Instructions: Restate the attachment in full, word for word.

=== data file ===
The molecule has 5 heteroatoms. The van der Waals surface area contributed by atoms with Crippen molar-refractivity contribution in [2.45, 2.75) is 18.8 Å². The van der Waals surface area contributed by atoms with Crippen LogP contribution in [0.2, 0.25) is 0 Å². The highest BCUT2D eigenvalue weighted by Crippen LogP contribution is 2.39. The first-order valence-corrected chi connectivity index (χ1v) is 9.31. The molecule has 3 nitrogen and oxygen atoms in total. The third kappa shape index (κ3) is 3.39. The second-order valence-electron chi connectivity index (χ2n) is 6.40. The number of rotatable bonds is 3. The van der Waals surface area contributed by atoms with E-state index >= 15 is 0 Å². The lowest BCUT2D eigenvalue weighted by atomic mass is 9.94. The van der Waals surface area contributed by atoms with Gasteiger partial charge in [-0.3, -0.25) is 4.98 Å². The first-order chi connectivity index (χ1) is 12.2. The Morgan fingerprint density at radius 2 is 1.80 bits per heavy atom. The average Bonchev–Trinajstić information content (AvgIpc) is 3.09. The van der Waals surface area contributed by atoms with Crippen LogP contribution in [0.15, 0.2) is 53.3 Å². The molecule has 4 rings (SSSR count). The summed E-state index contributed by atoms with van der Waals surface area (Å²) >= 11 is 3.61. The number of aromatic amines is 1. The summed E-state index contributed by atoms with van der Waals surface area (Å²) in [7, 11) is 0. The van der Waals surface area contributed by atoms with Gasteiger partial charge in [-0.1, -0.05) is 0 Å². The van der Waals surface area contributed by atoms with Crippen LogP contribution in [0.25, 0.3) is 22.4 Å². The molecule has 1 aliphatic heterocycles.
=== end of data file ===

The molecule has 5 heteroatoms. The van der Waals surface area contributed by atoms with Crippen molar-refractivity contribution in [2.45, 2.75) is 18.8 Å². The van der Waals surface area contributed by atoms with Crippen LogP contribution in [0.2, 0.25) is 0 Å². The highest BCUT2D eigenvalue weighted by Crippen LogP contribution is 2.39. The first-order valence-corrected chi connectivity index (χ1v) is 9.31. The molecule has 3 nitrogen and oxygen atoms in total. The third kappa shape index (κ3) is 3.39. The second-order valence-electron chi connectivity index (χ2n) is 6.40. The number of rotatable bonds is 3. The van der Waals surface area contributed by atoms with E-state index >= 15 is 0 Å². The lowest BCUT2D eigenvalue weighted by atomic mass is 9.94. The van der Waals surface area contributed by atoms with Gasteiger partial charge in [-0.3, -0.25) is 4.98 Å². The first-order chi connectivity index (χ1) is 12.2. The Morgan fingerprint density at radius 2 is 1.80 bits per heavy atom. The average Bonchev–Trinajstić information content (AvgIpc) is 3.09. The van der Waals surface area contributed by atoms with Crippen LogP contribution in [0.15, 0.2) is 53.3 Å². The molecule has 4 rings (SSSR count). The summed E-state index contributed by atoms with van der Waals surface area (Å²) >= 11 is 3.61. The number of aromatic amines is 1. The summed E-state index contributed by atoms with van der Waals surface area (Å²) in [7, 11) is 0. The van der Waals surface area contributed by atoms with Gasteiger partial charge in [-0.1, -0.05) is 0 Å². The van der Waals surface area contributed by atoms with Crippen LogP contribution in [0.25, 0.3) is 22.4 Å². The molecule has 1 aliphatic heterocycles.